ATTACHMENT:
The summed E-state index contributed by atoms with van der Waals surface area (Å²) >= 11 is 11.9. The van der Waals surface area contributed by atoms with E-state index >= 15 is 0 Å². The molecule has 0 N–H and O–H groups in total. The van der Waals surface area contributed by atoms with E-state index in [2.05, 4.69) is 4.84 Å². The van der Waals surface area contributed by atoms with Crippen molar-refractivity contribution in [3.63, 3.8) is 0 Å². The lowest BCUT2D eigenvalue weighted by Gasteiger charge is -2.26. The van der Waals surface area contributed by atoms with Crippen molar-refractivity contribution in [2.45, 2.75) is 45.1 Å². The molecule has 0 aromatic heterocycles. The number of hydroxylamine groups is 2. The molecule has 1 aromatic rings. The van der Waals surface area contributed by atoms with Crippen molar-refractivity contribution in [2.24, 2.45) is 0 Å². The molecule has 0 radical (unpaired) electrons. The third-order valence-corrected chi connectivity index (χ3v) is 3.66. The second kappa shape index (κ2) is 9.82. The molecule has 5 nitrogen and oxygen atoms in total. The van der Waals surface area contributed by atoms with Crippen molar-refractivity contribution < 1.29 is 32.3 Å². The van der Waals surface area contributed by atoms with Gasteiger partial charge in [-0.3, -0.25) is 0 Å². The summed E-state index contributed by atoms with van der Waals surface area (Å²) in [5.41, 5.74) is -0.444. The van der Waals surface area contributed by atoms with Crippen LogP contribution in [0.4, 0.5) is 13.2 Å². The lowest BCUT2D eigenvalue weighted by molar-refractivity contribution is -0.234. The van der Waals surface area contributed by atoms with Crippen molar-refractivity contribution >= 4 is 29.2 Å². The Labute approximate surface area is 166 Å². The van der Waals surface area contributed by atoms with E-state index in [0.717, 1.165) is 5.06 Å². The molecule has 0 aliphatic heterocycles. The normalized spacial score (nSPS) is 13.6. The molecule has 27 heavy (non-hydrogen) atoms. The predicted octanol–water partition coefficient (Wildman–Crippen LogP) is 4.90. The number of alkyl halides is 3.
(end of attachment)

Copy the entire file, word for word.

The summed E-state index contributed by atoms with van der Waals surface area (Å²) >= 11 is 11.9. The van der Waals surface area contributed by atoms with E-state index >= 15 is 0 Å². The molecule has 0 N–H and O–H groups in total. The van der Waals surface area contributed by atoms with E-state index in [2.05, 4.69) is 4.84 Å². The van der Waals surface area contributed by atoms with Crippen molar-refractivity contribution in [3.63, 3.8) is 0 Å². The lowest BCUT2D eigenvalue weighted by Gasteiger charge is -2.26. The van der Waals surface area contributed by atoms with Crippen molar-refractivity contribution in [2.45, 2.75) is 45.1 Å². The molecule has 0 aromatic heterocycles. The number of hydroxylamine groups is 2. The molecule has 1 aromatic rings. The van der Waals surface area contributed by atoms with Crippen molar-refractivity contribution in [2.24, 2.45) is 0 Å². The molecule has 0 radical (unpaired) electrons. The third-order valence-corrected chi connectivity index (χ3v) is 3.66. The second kappa shape index (κ2) is 9.82. The molecule has 5 nitrogen and oxygen atoms in total. The van der Waals surface area contributed by atoms with Crippen molar-refractivity contribution < 1.29 is 32.3 Å². The van der Waals surface area contributed by atoms with Gasteiger partial charge in [-0.3, -0.25) is 0 Å². The summed E-state index contributed by atoms with van der Waals surface area (Å²) in [5.41, 5.74) is -0.444. The van der Waals surface area contributed by atoms with Crippen LogP contribution in [0.4, 0.5) is 13.2 Å². The lowest BCUT2D eigenvalue weighted by molar-refractivity contribution is -0.234. The van der Waals surface area contributed by atoms with Crippen molar-refractivity contribution >= 4 is 29.2 Å². The Labute approximate surface area is 166 Å². The van der Waals surface area contributed by atoms with E-state index in [0.717, 1.165) is 5.06 Å². The molecule has 0 aliphatic heterocycles. The normalized spacial score (nSPS) is 13.6. The molecule has 27 heavy (non-hydrogen) atoms. The predicted octanol–water partition coefficient (Wildman–Crippen LogP) is 4.90. The number of alkyl halides is 3.